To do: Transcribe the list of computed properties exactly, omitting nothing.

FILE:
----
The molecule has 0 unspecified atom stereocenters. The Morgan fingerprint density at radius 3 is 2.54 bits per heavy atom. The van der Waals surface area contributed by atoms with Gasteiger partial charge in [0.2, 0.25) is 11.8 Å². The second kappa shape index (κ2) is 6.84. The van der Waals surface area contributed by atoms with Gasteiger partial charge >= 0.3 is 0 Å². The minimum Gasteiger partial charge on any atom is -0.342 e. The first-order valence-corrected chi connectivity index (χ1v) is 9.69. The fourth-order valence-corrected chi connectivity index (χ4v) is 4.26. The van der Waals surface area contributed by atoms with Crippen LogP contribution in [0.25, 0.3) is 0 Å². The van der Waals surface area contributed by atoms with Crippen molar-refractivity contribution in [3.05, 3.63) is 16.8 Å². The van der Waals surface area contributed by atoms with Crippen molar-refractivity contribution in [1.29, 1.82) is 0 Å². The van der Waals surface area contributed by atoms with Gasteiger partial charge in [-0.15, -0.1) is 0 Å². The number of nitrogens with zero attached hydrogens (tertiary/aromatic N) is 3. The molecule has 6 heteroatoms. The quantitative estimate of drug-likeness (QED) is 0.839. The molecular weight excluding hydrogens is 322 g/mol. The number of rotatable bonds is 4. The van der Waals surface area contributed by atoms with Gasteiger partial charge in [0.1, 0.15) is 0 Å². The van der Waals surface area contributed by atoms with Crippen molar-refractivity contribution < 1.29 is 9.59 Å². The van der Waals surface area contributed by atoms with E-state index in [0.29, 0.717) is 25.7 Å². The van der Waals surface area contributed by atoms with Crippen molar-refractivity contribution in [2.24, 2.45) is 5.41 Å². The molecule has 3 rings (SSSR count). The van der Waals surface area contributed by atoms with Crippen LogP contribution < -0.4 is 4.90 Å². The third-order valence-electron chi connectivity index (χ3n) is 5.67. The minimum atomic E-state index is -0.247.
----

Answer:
The molecule has 0 unspecified atom stereocenters. The Morgan fingerprint density at radius 3 is 2.54 bits per heavy atom. The van der Waals surface area contributed by atoms with Gasteiger partial charge in [0.2, 0.25) is 11.8 Å². The second kappa shape index (κ2) is 6.84. The van der Waals surface area contributed by atoms with Gasteiger partial charge >= 0.3 is 0 Å². The minimum Gasteiger partial charge on any atom is -0.342 e. The first-order valence-corrected chi connectivity index (χ1v) is 9.69. The fourth-order valence-corrected chi connectivity index (χ4v) is 4.26. The van der Waals surface area contributed by atoms with Crippen LogP contribution in [0.25, 0.3) is 0 Å². The van der Waals surface area contributed by atoms with Crippen molar-refractivity contribution in [3.05, 3.63) is 16.8 Å². The van der Waals surface area contributed by atoms with Crippen molar-refractivity contribution in [1.29, 1.82) is 0 Å². The van der Waals surface area contributed by atoms with Gasteiger partial charge in [-0.15, -0.1) is 0 Å². The number of nitrogens with zero attached hydrogens (tertiary/aromatic N) is 3. The molecule has 6 heteroatoms. The quantitative estimate of drug-likeness (QED) is 0.839. The molecular weight excluding hydrogens is 322 g/mol. The number of rotatable bonds is 4. The van der Waals surface area contributed by atoms with Gasteiger partial charge in [0.1, 0.15) is 0 Å². The van der Waals surface area contributed by atoms with Crippen molar-refractivity contribution < 1.29 is 9.59 Å². The van der Waals surface area contributed by atoms with E-state index in [0.29, 0.717) is 25.7 Å². The van der Waals surface area contributed by atoms with Crippen molar-refractivity contribution in [2.24, 2.45) is 5.41 Å². The molecule has 3 rings (SSSR count). The van der Waals surface area contributed by atoms with Crippen LogP contribution < -0.4 is 4.90 Å². The third-order valence-electron chi connectivity index (χ3n) is 5.67. The minimum atomic E-state index is -0.247.